Computing the orientation distribution function (ODF) from high angular resolution diffusion imaging (HARDI) signals makes it possible to determine the orientation of fiber bundles of the brain. The HARDI signals are samples measured from a spherical shell and thus require processing on the sphere. Past work on ODF estimation involved using the spherical harmonics or spherical radial basis functions. In this work, we propose three novel directional functions able to represent the measured signals in a very compact manner, i.e., they require very few parameters to completely describe the measured signal. Analytical expressions are derived for computing the corresponding ODF. The directional functions can represent diffusion in a particular direction and mixture models can be used to represent multi-fiber orientations. We show how to estimate the parameters of this mixture model and elaborate on the differences between these functions. We also compare this general framework with estimation of ODF using spherical harmonics on some real and synthetic data. The proposed method could be particularly useful in applications such as tractography and segmentation. Details are also given on different ways in which interpolation can be performed using directional functions. In particular, we discuss a complete Euclidean as well as a "hybrid" framework, comprising of the Riemannian as well as Euclidean spaces, to perform interpolation and compute geodesic distances between two ODF's.
Wanmei Ou, Matti S Hämäläinen, and Polina Golland. 2009. “A distributed spatio-temporal EEG/MEG inverse solver.” Neuroimage, 44, 3, Pp. 932-46.Abstract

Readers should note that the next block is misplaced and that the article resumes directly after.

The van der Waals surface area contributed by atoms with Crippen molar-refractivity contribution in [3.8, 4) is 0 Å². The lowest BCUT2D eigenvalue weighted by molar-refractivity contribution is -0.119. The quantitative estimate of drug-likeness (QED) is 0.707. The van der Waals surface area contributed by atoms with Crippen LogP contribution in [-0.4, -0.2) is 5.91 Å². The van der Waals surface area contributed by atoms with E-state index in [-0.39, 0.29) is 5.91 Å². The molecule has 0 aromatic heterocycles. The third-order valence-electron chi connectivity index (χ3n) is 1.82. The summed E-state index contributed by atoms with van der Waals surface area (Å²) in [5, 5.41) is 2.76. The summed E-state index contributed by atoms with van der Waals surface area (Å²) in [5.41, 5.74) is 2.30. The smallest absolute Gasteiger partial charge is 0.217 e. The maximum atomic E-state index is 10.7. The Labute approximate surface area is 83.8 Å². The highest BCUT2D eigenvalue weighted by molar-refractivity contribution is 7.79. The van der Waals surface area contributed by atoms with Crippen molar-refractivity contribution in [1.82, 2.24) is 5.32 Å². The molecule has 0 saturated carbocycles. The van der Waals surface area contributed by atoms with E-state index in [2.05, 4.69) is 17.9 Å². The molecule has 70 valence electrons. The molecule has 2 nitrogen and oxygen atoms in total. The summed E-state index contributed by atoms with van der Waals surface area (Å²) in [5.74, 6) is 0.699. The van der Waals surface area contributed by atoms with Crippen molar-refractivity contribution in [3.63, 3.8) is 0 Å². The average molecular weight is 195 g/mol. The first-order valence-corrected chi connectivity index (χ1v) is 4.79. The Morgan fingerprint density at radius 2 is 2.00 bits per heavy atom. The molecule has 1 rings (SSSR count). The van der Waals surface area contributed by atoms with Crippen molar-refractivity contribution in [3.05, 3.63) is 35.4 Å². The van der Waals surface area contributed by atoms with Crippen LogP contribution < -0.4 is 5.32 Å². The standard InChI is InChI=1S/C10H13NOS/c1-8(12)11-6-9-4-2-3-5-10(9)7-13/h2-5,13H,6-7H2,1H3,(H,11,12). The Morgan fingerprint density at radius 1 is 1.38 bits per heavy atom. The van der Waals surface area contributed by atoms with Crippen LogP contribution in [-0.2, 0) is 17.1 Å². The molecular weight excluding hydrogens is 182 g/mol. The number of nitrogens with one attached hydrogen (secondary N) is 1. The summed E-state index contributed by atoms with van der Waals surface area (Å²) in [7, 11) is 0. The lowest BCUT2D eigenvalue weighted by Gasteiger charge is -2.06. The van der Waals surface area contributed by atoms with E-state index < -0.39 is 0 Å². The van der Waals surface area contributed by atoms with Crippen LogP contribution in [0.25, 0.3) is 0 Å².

We propose a novel l(1)l(2)-norm inverse solver for estimating the sources of EEG/MEG signals. Based on the standard l(1)-norm inverse solvers, this sparse distributed inverse solver integrates the l(1)-norm spatial model with a temporal model of the source signals in order to avoid unstable activation patterns and "spiky" reconstructed signals often produced by the currently used sparse solvers. The joint spatio-temporal model leads to a cost function with an l(1)l(2)-norm regularizer whose minimization can be reduced to a convex second-order cone programming (SOCP) problem and efficiently solved using the interior-point method. The efficient computation of the SOCP problem allows us to implement permutation tests for estimating statistical significance of the inverse solution. Validation with simulated and human MEG data shows that the proposed solver yields source time course estimates qualitatively similar to those obtained through dipole fitting, but without the need to specify the number of dipole sources in advance. Furthermore, the l(1)l(2)-norm solver achieves fewer false positives and a better representation of the source locations than the conventional l(2) minimum-norm estimates.